Two key antihomosexual passages occur in Romans (1:26-27) and I Corinthians (6:9-10). As we have seen, the writing of these texts preceded the composition of the earliest of the four Gospels. If these views contradicted those of Jesus, wouldn’t someone, in the New Testament or one of the associated documents, have sought to set the record straight? To be sure, this is an argument from silence--but so is the assertion that “Jesus said nothing about homosexuality.”
For the purposes of argument let us return to the original premise about the four Gospels and their seeming silence on the matter of same-sex relations. Is it really true that Jesus said not one word about homosexuality? There is reason to think that this common view is mistaken.
A quarter of a century ago I had the honor of publishing in The Cabirion, a quarterly I then edited, an article by my friend Warren Johansson. This article, which deals with the context of the word “racha” in Matthew 5:22, is now accessible at Indegayforum.com, and in a shortened version at the Encyclopedia of Homosexuality (Williamapercy.com).
Here is the textual source:
Matthew 5:21: "Ye have heard that it was said by them of old time, Thou shalt not kill; and whosoever shall kill shall be in danger of the judgment.
Matthew 5:22: "But I say unto you, That whosoever is angry with his brother shall be in danger of the judgment: and whosoever shall say to his brother, Racha, shall be in danger of the council: but whosoever shall say, Thou fool, shall be in danger of hell fire."
Translators and commentators have long been puzzled by the word "racha," which is left in the original in the King James version. Clearly racha was a term of disparagement, some sort of insult. In a general sense, one may conjecture that the word is related to a Hebrew term meaning "empty," "empty-headed," or "brainless." That would parallel the imprecation "Thou fool" in the last clause of Matthew 5:22.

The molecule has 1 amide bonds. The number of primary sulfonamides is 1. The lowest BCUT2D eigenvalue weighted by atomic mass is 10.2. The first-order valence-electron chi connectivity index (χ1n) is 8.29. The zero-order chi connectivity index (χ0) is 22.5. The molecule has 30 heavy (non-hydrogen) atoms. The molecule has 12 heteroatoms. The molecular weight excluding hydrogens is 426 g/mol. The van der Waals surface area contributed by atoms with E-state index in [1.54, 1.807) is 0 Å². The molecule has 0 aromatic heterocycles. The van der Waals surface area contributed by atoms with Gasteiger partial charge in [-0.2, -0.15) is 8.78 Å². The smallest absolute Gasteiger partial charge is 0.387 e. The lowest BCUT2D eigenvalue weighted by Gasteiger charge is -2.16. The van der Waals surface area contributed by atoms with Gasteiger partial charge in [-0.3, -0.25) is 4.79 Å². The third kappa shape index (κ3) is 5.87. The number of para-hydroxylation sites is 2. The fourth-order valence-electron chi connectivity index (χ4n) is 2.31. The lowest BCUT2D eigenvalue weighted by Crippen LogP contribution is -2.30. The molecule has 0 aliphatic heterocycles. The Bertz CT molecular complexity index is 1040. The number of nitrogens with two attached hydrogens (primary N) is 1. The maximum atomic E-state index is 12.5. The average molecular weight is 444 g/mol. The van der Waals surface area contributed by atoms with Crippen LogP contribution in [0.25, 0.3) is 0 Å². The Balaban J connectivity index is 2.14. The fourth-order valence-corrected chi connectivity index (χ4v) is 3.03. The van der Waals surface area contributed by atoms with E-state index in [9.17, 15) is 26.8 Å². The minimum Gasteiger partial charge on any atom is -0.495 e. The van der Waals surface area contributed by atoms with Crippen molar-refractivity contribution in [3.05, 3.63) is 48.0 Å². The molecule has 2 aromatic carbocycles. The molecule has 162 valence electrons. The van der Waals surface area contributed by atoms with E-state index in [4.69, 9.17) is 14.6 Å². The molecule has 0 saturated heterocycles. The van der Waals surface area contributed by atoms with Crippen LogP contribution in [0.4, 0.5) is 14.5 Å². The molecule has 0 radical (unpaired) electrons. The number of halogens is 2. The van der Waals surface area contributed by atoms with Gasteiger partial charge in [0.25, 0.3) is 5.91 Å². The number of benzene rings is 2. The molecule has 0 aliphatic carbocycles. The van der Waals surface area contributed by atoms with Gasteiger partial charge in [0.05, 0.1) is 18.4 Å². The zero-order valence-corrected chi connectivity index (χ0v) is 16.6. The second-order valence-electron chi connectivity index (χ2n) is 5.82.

In fact Johansson was reviving a 1922 proposal by the German philologist Friedrich Schulthess that "racha" should be equated with the Hebrew "rakh" meaning "soft" or "weak", a "weakling" or "effeminate person. That would make "racha" equivalent to the Greek adjective "malakos," serving to designate a receptive partner ("passive" or "effeminate," according to contemporary stereotypes) in homosexual behavior. The Greek term occurs in the epistles attributed to Paul.
If Johansson is right, as he seems to be, then the teaching ascribed to Jesus is that his followers should not insult men, impugning their masculinity by labeling them “softies,” that is, passives or effeminates, types of person generally disparaged at the time. "What the text in Matthew demonstrates," Johansson concludes, "is that he forbade acts of violence, physical and verbal, against those to whom homosexuality was imputed, in line with the general emphasis on self-restraint and meekness in his teachings." Warren Johansson cautions that none of his analysis implies that Jesus accepted or approved of homosexual behavior. Condemnation of homophobic slurs does not necessarily entail approval of homosexual behavior, as some overenthusiastic gay-Christian admirers of Johannson’s piece have concluded.
What Johansson’s work does show is that in all likelihood Jesus did utter one word about same-sex relations--in fact a fair number of words if we place racha in its full context.